Toronto has Margaret Atwood, Montreal has Mordecai Richler, and now Vancouver has its own literary spokesperson. Douglas Coupland, author of societal pulse-taking novels like Generation X, Microserfs, and Shampoo Planet, turns his bemused eye on his hometown's quirks and quarks in this easy-going, photo-heavy tour. Coupland's voice is droll, whether explaining the way the ferries work ("the ferry experience involves waiting; that's because it's government-run") or theorizing on the origins of street names like Biddesden and Pyrford (he conjectures they were named by old English lords having a good laugh over a dram back in London). Having grown up in Vancouver, the author has a wellspring of childhood memories to draw from, and his reminisces add an even more personal note to pieces on well-known destinations like Grouse Mountain and Chinatown. An artist as well as an author, Coupland has an opinion on just about everything, from Greenpeace (begun in Vancouver) to the number eight (considered lucky by Chinese residents), but he is especially astute at capturing the essence of the city from an architectural perspective. "They made about as much sense in the neighbourhoods into which they were inserted as a UFO in Versailles," he writes of the type of dwelling units he calls "monster houses." And an essay about Lions Gate Bridge, in which Coupland mixes personal recollections with bridge lore, is enough to make even the most jaded Vancouverite see the town in a teary-eyed new light.
Though by no means comprehensive--what about, say, the people mosaic of Commercial Drive?--Coupland's book is a colourful, chatty guide, hitting on both obscure and famous Vancouver characteristics alike. Whether the reader is familiar with the city or a complete stranger, or simply a fan of witty, insightful prose, he or she will find much to enjoy in this portrait of what the author calls--rightfully, one is convinced by the end--"a dream of a city." --Shawn Conner --This text refers to an out of print or unavailable edition of this title.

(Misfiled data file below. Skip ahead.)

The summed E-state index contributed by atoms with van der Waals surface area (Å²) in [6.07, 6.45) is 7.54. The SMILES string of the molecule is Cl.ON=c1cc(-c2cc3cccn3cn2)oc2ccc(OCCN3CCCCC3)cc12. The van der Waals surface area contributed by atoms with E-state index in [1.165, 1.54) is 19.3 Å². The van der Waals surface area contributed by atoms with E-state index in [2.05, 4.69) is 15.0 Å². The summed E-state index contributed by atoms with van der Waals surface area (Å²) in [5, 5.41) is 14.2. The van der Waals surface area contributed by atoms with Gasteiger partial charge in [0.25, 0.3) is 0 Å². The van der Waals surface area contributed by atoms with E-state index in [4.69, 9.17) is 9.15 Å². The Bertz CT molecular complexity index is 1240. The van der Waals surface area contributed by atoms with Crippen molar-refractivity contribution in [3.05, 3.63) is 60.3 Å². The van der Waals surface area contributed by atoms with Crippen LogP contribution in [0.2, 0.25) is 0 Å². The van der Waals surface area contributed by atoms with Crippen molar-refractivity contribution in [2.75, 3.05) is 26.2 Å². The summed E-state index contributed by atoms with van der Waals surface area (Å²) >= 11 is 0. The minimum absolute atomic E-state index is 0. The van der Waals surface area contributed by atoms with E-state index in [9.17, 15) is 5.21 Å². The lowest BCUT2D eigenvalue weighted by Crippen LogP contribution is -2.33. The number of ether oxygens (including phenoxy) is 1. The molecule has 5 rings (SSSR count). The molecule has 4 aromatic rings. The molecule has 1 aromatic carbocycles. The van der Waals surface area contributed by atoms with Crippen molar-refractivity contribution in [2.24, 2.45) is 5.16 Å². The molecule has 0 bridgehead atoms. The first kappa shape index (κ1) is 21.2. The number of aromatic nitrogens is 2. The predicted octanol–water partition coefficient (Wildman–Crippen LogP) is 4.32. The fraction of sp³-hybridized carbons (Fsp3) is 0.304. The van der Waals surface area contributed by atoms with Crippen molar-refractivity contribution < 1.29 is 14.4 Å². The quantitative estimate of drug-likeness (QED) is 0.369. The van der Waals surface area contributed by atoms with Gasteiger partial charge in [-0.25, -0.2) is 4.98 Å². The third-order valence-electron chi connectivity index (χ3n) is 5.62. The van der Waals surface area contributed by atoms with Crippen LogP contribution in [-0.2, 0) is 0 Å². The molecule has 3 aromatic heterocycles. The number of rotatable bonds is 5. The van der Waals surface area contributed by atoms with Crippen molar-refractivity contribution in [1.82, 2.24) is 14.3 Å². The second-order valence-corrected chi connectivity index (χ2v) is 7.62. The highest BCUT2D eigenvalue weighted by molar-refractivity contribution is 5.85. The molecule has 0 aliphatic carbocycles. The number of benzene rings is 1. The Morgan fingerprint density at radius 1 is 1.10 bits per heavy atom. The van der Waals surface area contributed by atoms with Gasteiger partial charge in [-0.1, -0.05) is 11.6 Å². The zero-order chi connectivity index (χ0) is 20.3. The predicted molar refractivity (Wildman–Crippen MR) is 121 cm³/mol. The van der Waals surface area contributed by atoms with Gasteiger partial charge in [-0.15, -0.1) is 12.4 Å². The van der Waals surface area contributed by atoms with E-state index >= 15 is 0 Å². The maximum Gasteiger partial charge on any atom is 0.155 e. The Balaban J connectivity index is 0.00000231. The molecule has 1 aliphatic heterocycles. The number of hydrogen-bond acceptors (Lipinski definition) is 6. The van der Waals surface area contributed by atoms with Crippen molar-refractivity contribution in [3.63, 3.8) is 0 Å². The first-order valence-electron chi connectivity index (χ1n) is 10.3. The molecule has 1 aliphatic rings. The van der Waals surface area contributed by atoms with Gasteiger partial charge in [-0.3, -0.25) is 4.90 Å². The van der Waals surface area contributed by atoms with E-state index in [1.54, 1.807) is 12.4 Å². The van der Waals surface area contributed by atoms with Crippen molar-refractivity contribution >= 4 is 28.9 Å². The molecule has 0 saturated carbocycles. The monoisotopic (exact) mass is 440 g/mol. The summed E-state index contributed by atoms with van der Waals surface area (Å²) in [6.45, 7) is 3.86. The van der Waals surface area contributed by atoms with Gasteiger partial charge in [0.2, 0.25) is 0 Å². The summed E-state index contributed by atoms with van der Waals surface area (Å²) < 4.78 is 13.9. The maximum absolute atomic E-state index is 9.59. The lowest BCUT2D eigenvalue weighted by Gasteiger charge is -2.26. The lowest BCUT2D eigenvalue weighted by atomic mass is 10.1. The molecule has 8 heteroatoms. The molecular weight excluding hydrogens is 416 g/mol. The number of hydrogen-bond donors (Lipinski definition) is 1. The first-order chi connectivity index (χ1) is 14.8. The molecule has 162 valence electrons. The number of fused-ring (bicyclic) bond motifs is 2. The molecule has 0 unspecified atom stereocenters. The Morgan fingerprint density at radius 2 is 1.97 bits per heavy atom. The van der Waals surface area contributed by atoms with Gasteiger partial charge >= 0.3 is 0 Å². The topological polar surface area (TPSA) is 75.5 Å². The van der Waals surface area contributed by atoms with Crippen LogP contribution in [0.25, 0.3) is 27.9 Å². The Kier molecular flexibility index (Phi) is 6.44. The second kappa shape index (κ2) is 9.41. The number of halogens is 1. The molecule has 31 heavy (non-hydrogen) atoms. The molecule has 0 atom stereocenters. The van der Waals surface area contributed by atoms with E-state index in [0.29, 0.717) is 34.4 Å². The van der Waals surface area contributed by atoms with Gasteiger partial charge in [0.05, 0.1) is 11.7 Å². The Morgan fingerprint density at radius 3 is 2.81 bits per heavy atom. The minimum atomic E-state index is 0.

"This is Coupland's attempt -- just in time for the Vancouver Olympics -- to answer the questions visitors always ask about the city he loves, even before they ask them." (Globe & Mail 2009-11-27)
"The renowned Generation X author's humorous take on the area, from its drug culture ad tourist destinations to its people, food and film industry." (Daily Gleaner 2010-02-08)
"Subjective in tone and sexy to look at, City of Glass is a delightfully outlandish travel book -- just the sort of whacked-out guide you wish every was available for every great city in the world." (Globe & Mail 2000-10-14)
"Conversational text swatches are interwoven with brilliant photojournalistic images, giving us a flaneur's-eye-view of Vancouver." (National Post 2000-10-21)
"Here are moments of sparkling insight, and a perceptive reframing of many familiar snapshots of the city, more than enough to make Coupland's tour worthwhile." (Maclean's 2000-11-20)
This is my homesick book, my security blanket, my Postcards from Home.
For Vancouverites, it's a source of boosterist pride, a good chuckle at some in-jokes, and perhaps... Read more
Imagine following Highway 99 south from Whistler down through West and North Vancouver, across the Second Narrows Bridge, along Boundary Road, crossing into Richmond, picking up... Read morePublished on Aug. 4 2004 by Penmachine
This is not a story by D. Coupland but rather short anecdotes about his hometown Vancouver. I found this book very "canadian": he describes a city and its culture that... Read morePublished on July 13 2004 by Luc Dancause